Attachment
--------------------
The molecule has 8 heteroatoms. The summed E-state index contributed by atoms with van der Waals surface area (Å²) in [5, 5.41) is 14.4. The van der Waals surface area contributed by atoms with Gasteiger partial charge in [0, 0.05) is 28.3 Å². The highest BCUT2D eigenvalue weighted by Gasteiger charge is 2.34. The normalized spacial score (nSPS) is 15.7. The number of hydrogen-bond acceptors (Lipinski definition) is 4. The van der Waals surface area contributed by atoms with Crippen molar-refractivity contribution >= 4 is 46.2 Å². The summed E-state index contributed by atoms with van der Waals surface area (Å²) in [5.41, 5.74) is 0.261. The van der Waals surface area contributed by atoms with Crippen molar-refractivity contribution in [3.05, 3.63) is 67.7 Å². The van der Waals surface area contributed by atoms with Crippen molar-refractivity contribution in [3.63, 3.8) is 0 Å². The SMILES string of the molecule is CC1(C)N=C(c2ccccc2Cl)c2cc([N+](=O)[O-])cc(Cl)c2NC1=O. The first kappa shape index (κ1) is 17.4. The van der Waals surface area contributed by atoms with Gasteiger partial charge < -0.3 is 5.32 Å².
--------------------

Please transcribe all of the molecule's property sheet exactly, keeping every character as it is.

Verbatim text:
The molecule has 8 heteroatoms. The summed E-state index contributed by atoms with van der Waals surface area (Å²) in [5, 5.41) is 14.4. The van der Waals surface area contributed by atoms with Gasteiger partial charge in [0, 0.05) is 28.3 Å². The highest BCUT2D eigenvalue weighted by Gasteiger charge is 2.34. The normalized spacial score (nSPS) is 15.7. The number of hydrogen-bond acceptors (Lipinski definition) is 4. The van der Waals surface area contributed by atoms with Crippen molar-refractivity contribution >= 4 is 46.2 Å². The summed E-state index contributed by atoms with van der Waals surface area (Å²) in [5.41, 5.74) is 0.261. The van der Waals surface area contributed by atoms with Crippen molar-refractivity contribution in [3.05, 3.63) is 67.7 Å². The van der Waals surface area contributed by atoms with Crippen molar-refractivity contribution in [3.63, 3.8) is 0 Å². The SMILES string of the molecule is CC1(C)N=C(c2ccccc2Cl)c2cc([N+](=O)[O-])cc(Cl)c2NC1=O. The first kappa shape index (κ1) is 17.4. The van der Waals surface area contributed by atoms with Gasteiger partial charge < -0.3 is 5.32 Å².